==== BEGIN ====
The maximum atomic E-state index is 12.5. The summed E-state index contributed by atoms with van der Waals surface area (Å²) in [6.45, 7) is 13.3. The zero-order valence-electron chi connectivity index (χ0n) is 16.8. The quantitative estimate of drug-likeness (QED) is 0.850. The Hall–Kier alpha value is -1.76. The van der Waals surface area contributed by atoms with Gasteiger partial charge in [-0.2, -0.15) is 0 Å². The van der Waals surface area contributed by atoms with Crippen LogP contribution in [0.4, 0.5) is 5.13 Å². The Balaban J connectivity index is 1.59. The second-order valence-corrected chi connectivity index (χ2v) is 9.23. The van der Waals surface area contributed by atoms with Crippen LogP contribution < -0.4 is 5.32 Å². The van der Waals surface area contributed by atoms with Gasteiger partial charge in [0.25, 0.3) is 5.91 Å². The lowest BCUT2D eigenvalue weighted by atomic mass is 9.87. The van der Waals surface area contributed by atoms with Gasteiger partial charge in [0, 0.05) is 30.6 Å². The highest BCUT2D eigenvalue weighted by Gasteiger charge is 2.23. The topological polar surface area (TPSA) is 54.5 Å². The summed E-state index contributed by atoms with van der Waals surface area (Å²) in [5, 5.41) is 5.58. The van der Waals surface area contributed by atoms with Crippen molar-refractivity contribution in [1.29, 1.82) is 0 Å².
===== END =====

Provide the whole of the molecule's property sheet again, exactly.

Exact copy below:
The maximum atomic E-state index is 12.5. The summed E-state index contributed by atoms with van der Waals surface area (Å²) in [6.45, 7) is 13.3. The zero-order valence-electron chi connectivity index (χ0n) is 16.8. The quantitative estimate of drug-likeness (QED) is 0.850. The Hall–Kier alpha value is -1.76. The van der Waals surface area contributed by atoms with Gasteiger partial charge in [-0.2, -0.15) is 0 Å². The van der Waals surface area contributed by atoms with Crippen LogP contribution in [0.4, 0.5) is 5.13 Å². The Balaban J connectivity index is 1.59. The second-order valence-corrected chi connectivity index (χ2v) is 9.23. The van der Waals surface area contributed by atoms with Crippen LogP contribution < -0.4 is 5.32 Å². The van der Waals surface area contributed by atoms with Gasteiger partial charge in [0.25, 0.3) is 5.91 Å². The lowest BCUT2D eigenvalue weighted by atomic mass is 9.87. The van der Waals surface area contributed by atoms with Gasteiger partial charge in [0, 0.05) is 30.6 Å². The highest BCUT2D eigenvalue weighted by Gasteiger charge is 2.23. The topological polar surface area (TPSA) is 54.5 Å². The summed E-state index contributed by atoms with van der Waals surface area (Å²) in [5, 5.41) is 5.58. The van der Waals surface area contributed by atoms with Crippen molar-refractivity contribution in [1.29, 1.82) is 0 Å².